Collcoll has added a pixellated wooden structure to the Pricefx office in Prague”The management and employees of Pricefx use their offices primarily for meetings that stimulate creative dialogue,” said Collcoll.
    “By their very nature, they are an open space for variable use, not subject to the stereotypes of work cubicles or traditional open space.”
    The wooden feature was informed by the computer game MinecraftThe need to link the two levels presented an opportunity to do something interesting with the circulation and service core at the centre of the floor plan.

    Collcoll chose to enclose the staircase with a wooden structure that conceals staff lockers, changing rooms and utility spaces. It also contains a slide that can be used as an alternative to the stairs.
    Collcoll concealed utilities behind the “pixels” and created casual seating areas”Vertically connecting two floors tends to be problematic if the natural flow of the space is to be maintained,” Collcoll explained.
    “The two floors are tectonically connected by a structure composed of thousands of wooden pixels, which modulates the space around it and becomes its internal landmark.”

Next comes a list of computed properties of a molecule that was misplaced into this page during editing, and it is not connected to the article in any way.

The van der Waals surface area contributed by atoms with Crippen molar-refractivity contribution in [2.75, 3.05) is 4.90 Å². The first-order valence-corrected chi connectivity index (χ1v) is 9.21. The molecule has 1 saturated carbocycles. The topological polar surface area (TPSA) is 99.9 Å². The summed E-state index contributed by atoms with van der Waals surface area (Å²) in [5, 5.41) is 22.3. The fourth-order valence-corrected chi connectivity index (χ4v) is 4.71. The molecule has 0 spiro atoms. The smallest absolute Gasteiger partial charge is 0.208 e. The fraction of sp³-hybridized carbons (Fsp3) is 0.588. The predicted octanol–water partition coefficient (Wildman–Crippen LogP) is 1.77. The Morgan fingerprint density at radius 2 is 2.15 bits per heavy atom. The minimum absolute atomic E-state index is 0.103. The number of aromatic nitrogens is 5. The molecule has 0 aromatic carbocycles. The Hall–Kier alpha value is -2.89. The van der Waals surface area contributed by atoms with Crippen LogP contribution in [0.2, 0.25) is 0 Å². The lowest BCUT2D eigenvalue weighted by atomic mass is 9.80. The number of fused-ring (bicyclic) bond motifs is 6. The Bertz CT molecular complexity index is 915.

A slide can be used instead of the stairsThe composition of 40-centimetre-wide cubes references the blocky, pixellated world of the video game Minecraft. Its external surfaces form semi-enclosed alcoves and amphitheatres that can be used for informal work and presentations.
    The cubes are wrapped in wood veneer that intentionally does not align so the pixels can be arranged in a completely random configuration.

    Kin designs Dentons law firm office interior for more than “just a business meeting”

    The pixel motif is continued by a lighting grid that covers the entire office ceiling and by a projection screen incorporated into a bar counter that also functions as a reception desk.